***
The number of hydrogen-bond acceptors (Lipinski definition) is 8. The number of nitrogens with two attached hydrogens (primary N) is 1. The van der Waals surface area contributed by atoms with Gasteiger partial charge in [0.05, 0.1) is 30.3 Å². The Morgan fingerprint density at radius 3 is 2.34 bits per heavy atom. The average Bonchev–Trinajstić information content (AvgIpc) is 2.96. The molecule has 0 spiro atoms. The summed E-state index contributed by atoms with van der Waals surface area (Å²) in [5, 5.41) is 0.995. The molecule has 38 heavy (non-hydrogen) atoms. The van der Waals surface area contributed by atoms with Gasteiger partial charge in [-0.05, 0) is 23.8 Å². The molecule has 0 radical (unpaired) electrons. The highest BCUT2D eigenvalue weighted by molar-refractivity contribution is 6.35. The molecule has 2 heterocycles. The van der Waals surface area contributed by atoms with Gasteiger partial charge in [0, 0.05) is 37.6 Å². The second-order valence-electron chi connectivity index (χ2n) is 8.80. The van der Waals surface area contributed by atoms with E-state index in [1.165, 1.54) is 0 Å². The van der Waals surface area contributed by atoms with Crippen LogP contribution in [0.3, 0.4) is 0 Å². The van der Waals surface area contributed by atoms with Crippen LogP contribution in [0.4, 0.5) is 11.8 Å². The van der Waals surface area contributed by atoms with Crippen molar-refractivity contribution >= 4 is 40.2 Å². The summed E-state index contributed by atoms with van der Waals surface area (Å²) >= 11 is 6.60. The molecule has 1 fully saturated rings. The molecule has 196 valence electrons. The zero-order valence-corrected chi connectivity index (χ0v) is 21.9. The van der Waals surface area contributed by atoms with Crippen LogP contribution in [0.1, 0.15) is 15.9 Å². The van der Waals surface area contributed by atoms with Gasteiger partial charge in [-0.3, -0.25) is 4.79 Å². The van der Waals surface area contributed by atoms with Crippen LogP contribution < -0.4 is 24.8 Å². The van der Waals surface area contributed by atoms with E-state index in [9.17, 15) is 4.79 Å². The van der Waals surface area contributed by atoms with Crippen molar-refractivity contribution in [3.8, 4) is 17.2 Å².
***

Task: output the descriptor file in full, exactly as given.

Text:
The number of hydrogen-bond acceptors (Lipinski definition) is 8. The number of nitrogens with two attached hydrogens (primary N) is 1. The van der Waals surface area contributed by atoms with Gasteiger partial charge in [0.05, 0.1) is 30.3 Å². The Morgan fingerprint density at radius 3 is 2.34 bits per heavy atom. The average Bonchev–Trinajstić information content (AvgIpc) is 2.96. The molecule has 0 spiro atoms. The summed E-state index contributed by atoms with van der Waals surface area (Å²) in [5, 5.41) is 0.995. The molecule has 38 heavy (non-hydrogen) atoms. The van der Waals surface area contributed by atoms with Gasteiger partial charge in [-0.05, 0) is 23.8 Å². The molecule has 0 radical (unpaired) electrons. The highest BCUT2D eigenvalue weighted by molar-refractivity contribution is 6.35. The molecule has 2 heterocycles. The van der Waals surface area contributed by atoms with Gasteiger partial charge in [0, 0.05) is 37.6 Å². The second-order valence-electron chi connectivity index (χ2n) is 8.80. The van der Waals surface area contributed by atoms with E-state index in [1.165, 1.54) is 0 Å². The van der Waals surface area contributed by atoms with Crippen LogP contribution in [0.3, 0.4) is 0 Å². The van der Waals surface area contributed by atoms with Crippen LogP contribution in [0.4, 0.5) is 11.8 Å². The van der Waals surface area contributed by atoms with Crippen molar-refractivity contribution >= 4 is 40.2 Å². The summed E-state index contributed by atoms with van der Waals surface area (Å²) >= 11 is 6.60. The molecule has 1 fully saturated rings. The molecule has 196 valence electrons. The zero-order valence-corrected chi connectivity index (χ0v) is 21.9. The van der Waals surface area contributed by atoms with Crippen LogP contribution in [0.1, 0.15) is 15.9 Å². The van der Waals surface area contributed by atoms with Gasteiger partial charge in [-0.3, -0.25) is 4.79 Å². The van der Waals surface area contributed by atoms with Crippen LogP contribution < -0.4 is 24.8 Å². The van der Waals surface area contributed by atoms with E-state index in [9.17, 15) is 4.79 Å². The van der Waals surface area contributed by atoms with Crippen molar-refractivity contribution in [3.8, 4) is 17.2 Å².